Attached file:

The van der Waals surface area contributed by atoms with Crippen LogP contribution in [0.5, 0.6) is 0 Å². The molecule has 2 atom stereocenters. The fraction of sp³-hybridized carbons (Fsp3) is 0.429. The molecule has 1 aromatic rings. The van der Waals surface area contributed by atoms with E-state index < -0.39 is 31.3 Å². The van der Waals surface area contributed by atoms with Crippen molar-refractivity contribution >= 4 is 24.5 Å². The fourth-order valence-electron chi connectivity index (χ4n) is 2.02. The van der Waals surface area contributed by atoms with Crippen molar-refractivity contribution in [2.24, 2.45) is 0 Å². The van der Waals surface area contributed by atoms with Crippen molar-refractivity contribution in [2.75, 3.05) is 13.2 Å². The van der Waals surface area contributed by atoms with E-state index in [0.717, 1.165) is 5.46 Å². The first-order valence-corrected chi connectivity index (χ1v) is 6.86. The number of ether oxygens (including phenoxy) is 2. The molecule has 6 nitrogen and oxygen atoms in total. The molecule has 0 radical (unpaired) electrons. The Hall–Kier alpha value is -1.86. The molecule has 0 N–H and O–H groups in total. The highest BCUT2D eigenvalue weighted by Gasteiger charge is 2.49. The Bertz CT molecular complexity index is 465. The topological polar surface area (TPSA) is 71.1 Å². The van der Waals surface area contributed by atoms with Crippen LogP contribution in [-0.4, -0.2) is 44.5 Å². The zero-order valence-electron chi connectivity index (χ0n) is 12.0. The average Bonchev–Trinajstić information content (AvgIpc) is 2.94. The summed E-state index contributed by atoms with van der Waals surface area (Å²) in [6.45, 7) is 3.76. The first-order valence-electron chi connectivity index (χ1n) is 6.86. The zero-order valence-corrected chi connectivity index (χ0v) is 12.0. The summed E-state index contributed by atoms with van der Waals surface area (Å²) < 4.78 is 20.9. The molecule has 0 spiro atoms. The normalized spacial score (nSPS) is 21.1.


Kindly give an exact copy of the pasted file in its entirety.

The van der Waals surface area contributed by atoms with Crippen LogP contribution in [0.5, 0.6) is 0 Å². The molecule has 2 atom stereocenters. The fraction of sp³-hybridized carbons (Fsp3) is 0.429. The molecule has 1 aromatic rings. The van der Waals surface area contributed by atoms with E-state index < -0.39 is 31.3 Å². The van der Waals surface area contributed by atoms with Crippen molar-refractivity contribution >= 4 is 24.5 Å². The fourth-order valence-electron chi connectivity index (χ4n) is 2.02. The van der Waals surface area contributed by atoms with Crippen molar-refractivity contribution in [2.24, 2.45) is 0 Å². The van der Waals surface area contributed by atoms with Crippen molar-refractivity contribution in [2.75, 3.05) is 13.2 Å². The van der Waals surface area contributed by atoms with E-state index in [0.717, 1.165) is 5.46 Å². The first-order valence-corrected chi connectivity index (χ1v) is 6.86. The number of ether oxygens (including phenoxy) is 2. The molecule has 6 nitrogen and oxygen atoms in total. The molecule has 0 radical (unpaired) electrons. The Hall–Kier alpha value is -1.86. The molecule has 0 N–H and O–H groups in total. The highest BCUT2D eigenvalue weighted by Gasteiger charge is 2.49. The Bertz CT molecular complexity index is 465. The topological polar surface area (TPSA) is 71.1 Å². The van der Waals surface area contributed by atoms with Crippen LogP contribution in [-0.4, -0.2) is 44.5 Å². The zero-order valence-electron chi connectivity index (χ0n) is 12.0. The average Bonchev–Trinajstić information content (AvgIpc) is 2.94. The summed E-state index contributed by atoms with van der Waals surface area (Å²) in [6.45, 7) is 3.76. The first-order valence-electron chi connectivity index (χ1n) is 6.86. The zero-order valence-corrected chi connectivity index (χ0v) is 12.0. The summed E-state index contributed by atoms with van der Waals surface area (Å²) < 4.78 is 20.9. The molecule has 0 spiro atoms. The normalized spacial score (nSPS) is 21.1.